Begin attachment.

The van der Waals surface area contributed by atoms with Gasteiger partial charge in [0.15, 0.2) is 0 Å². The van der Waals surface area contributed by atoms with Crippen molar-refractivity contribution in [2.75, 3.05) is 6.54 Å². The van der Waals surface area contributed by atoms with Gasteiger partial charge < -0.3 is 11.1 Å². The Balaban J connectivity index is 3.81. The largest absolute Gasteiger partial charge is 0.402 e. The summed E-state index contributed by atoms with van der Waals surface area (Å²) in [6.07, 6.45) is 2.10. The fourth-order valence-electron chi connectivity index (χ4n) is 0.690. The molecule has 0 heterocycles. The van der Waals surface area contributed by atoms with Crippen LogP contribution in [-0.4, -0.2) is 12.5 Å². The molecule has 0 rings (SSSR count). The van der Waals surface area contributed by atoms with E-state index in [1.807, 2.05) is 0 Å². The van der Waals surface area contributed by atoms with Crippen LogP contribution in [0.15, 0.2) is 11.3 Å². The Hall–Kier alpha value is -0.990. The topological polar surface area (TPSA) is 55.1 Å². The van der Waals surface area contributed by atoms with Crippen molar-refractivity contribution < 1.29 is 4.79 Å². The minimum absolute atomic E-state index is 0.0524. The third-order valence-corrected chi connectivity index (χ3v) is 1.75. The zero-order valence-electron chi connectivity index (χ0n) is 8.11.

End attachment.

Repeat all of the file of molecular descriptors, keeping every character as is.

The van der Waals surface area contributed by atoms with Gasteiger partial charge in [0.15, 0.2) is 0 Å². The van der Waals surface area contributed by atoms with Crippen molar-refractivity contribution in [2.75, 3.05) is 6.54 Å². The van der Waals surface area contributed by atoms with Gasteiger partial charge < -0.3 is 11.1 Å². The Balaban J connectivity index is 3.81. The largest absolute Gasteiger partial charge is 0.402 e. The summed E-state index contributed by atoms with van der Waals surface area (Å²) in [6.07, 6.45) is 2.10. The fourth-order valence-electron chi connectivity index (χ4n) is 0.690. The molecule has 0 heterocycles. The van der Waals surface area contributed by atoms with Crippen LogP contribution in [-0.4, -0.2) is 12.5 Å². The molecule has 0 rings (SSSR count). The van der Waals surface area contributed by atoms with E-state index in [1.807, 2.05) is 0 Å². The van der Waals surface area contributed by atoms with Crippen LogP contribution in [0.15, 0.2) is 11.3 Å². The Hall–Kier alpha value is -0.990. The topological polar surface area (TPSA) is 55.1 Å². The van der Waals surface area contributed by atoms with Crippen molar-refractivity contribution < 1.29 is 4.79 Å². The minimum absolute atomic E-state index is 0.0524. The third-order valence-corrected chi connectivity index (χ3v) is 1.75. The zero-order valence-electron chi connectivity index (χ0n) is 8.11.